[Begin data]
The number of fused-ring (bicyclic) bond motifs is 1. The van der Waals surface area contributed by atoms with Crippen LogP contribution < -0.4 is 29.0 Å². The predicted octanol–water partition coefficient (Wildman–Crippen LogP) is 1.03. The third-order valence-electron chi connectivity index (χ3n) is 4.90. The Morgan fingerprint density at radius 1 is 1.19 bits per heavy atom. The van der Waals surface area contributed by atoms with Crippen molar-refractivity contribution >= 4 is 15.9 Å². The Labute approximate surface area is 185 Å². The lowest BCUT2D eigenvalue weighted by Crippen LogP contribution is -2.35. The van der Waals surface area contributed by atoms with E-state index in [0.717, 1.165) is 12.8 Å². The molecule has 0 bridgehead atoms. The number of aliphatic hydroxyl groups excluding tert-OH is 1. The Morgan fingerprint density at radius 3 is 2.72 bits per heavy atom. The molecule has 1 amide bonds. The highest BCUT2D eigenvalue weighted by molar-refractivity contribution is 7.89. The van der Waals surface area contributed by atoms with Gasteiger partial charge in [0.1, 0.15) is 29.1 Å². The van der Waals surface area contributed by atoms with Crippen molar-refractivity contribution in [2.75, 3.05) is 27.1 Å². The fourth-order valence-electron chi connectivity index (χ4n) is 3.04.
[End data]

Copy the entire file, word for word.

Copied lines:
The number of fused-ring (bicyclic) bond motifs is 1. The van der Waals surface area contributed by atoms with Crippen LogP contribution < -0.4 is 29.0 Å². The predicted octanol–water partition coefficient (Wildman–Crippen LogP) is 1.03. The third-order valence-electron chi connectivity index (χ3n) is 4.90. The Morgan fingerprint density at radius 1 is 1.19 bits per heavy atom. The van der Waals surface area contributed by atoms with Crippen molar-refractivity contribution >= 4 is 15.9 Å². The Labute approximate surface area is 185 Å². The lowest BCUT2D eigenvalue weighted by Crippen LogP contribution is -2.35. The van der Waals surface area contributed by atoms with E-state index in [0.717, 1.165) is 12.8 Å². The molecule has 0 bridgehead atoms. The number of aliphatic hydroxyl groups excluding tert-OH is 1. The Morgan fingerprint density at radius 3 is 2.72 bits per heavy atom. The molecule has 1 amide bonds. The highest BCUT2D eigenvalue weighted by molar-refractivity contribution is 7.89. The van der Waals surface area contributed by atoms with Gasteiger partial charge in [0.1, 0.15) is 29.1 Å². The van der Waals surface area contributed by atoms with Crippen molar-refractivity contribution in [2.75, 3.05) is 27.1 Å². The fourth-order valence-electron chi connectivity index (χ4n) is 3.04.